The perpetrators of these shootings have targeted houses of worship indiscriminately. In the past decade, shootings at houses of worship with more than one fatality include:

After every shooting, religious leaders appear in the media and call for peace and unity. Some, like Risher, call for “common-sense gun laws,” a term proponents of these measures prefer over “gun control,” which they say has a negative connotation. Others, including the Rev. Robert Jeffress, a member of former President Donald Trump’s faith advisory board, have no problem with their flock bringing guns to church for greater safety.

"I'd say a quarter to a half of our members are concealed-carry — they have guns and I don't think there's anything wrong with that,” Jeffress said on “Fox and Friends” after the Sutherland Springs shooting. “They bring them into the church with them ... if somebody tries that in our church, they might get one shot off or two shots off, and that's the last thing they'll ever do in this life.”

Ryan Burge, a professor of political science at Eastern Illinois University and an American Baptist Church pastor who has studied guns and religion, finds that political affiliation is a stronger indication of one’s views on guns than religion is, with Republicans more likely to support less legislation and Democrats in favor of more.

“Gun control is a fascinating issue in American faith, because the data points to a clear conclusion,” he wrote in 2020. “Religious leaders are, by and large, not guiding the views of their congregations on this topic ... Americans of all religious faiths are less supportive of gun control now than at any point in the last two decades.”

Members of the Moms Demand Action group
During the 2020 Democratic primary, Mother Emanuel hosted then-presidential candidate Sen. Cory Booker to speak about gun violence and its connection to white nationalism.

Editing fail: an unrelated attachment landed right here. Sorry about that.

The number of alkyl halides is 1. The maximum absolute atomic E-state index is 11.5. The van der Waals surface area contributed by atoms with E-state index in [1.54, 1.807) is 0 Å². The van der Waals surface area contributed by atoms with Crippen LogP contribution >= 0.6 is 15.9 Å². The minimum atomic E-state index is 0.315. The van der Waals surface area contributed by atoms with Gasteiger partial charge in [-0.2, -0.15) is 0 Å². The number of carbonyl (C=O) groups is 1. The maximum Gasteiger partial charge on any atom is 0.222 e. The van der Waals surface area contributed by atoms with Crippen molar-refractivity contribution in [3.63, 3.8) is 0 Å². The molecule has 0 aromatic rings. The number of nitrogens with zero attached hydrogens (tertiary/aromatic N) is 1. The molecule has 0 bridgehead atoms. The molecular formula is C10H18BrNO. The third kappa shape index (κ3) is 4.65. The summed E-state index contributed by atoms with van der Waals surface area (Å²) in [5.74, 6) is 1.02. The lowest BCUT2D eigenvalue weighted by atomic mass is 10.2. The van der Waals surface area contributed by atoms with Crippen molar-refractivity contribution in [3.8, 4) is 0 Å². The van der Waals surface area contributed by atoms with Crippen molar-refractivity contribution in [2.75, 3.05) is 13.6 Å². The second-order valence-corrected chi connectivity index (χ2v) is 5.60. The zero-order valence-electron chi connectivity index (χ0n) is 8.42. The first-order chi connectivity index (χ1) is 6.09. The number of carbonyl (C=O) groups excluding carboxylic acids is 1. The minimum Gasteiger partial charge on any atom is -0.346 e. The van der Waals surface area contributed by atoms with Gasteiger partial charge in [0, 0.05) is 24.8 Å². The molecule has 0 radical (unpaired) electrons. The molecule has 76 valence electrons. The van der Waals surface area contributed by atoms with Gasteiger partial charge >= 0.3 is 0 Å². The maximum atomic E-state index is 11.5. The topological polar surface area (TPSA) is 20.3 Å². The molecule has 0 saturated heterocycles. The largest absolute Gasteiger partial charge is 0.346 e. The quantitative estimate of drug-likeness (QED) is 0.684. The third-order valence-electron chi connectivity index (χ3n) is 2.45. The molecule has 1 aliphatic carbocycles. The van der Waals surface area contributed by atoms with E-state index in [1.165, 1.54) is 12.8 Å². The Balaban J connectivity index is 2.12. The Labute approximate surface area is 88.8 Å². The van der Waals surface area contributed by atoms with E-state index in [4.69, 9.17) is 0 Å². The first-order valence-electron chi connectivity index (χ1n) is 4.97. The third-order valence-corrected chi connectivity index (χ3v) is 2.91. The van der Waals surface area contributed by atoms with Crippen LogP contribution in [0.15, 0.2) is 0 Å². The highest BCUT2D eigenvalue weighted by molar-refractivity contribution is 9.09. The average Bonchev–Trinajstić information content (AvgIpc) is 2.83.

Randall Hill / REUTERS

On the organizational level, most denominations have made statements against gun violence — and sometimes, against guns themselves — especially after mass shootings. But only the Presbyterian Church (U.S.A.) has ordained a “minister of gun violence prevention,” the Rev. Deanna Hollas, who lives in a religious community outside Dallas.

Hollas felt called to this role when her daughter attended a Texas college that allows students to carry weapons on campus. Now she visits mainline Protestant churches across the country to speak out against gun violence and perform “disarmings” — the dismantling of firearms per Bureau of Alcohol, Tobacco, Firearms and Explosives guidelines.

“Not everyone is going to lay down their guns,” she said. “But we are going to say there is a different way.”

While Hollas is the only known minister exclusively assigned to work on gun violence, she believes that more people of faith are taking up the issue.

“The good news is people are waking up to this,” she said. “Sight is being restored to the blind. The tools we have been using — that we are going to read and think our way out of gun violence — have not been effective. We are in the process of deconstructing that and realizing that we need to return to spiritual practices and embrace the faith of Jesus instead of the church of empire that we have inherited.”

The Beating Guns bus parked in front of a church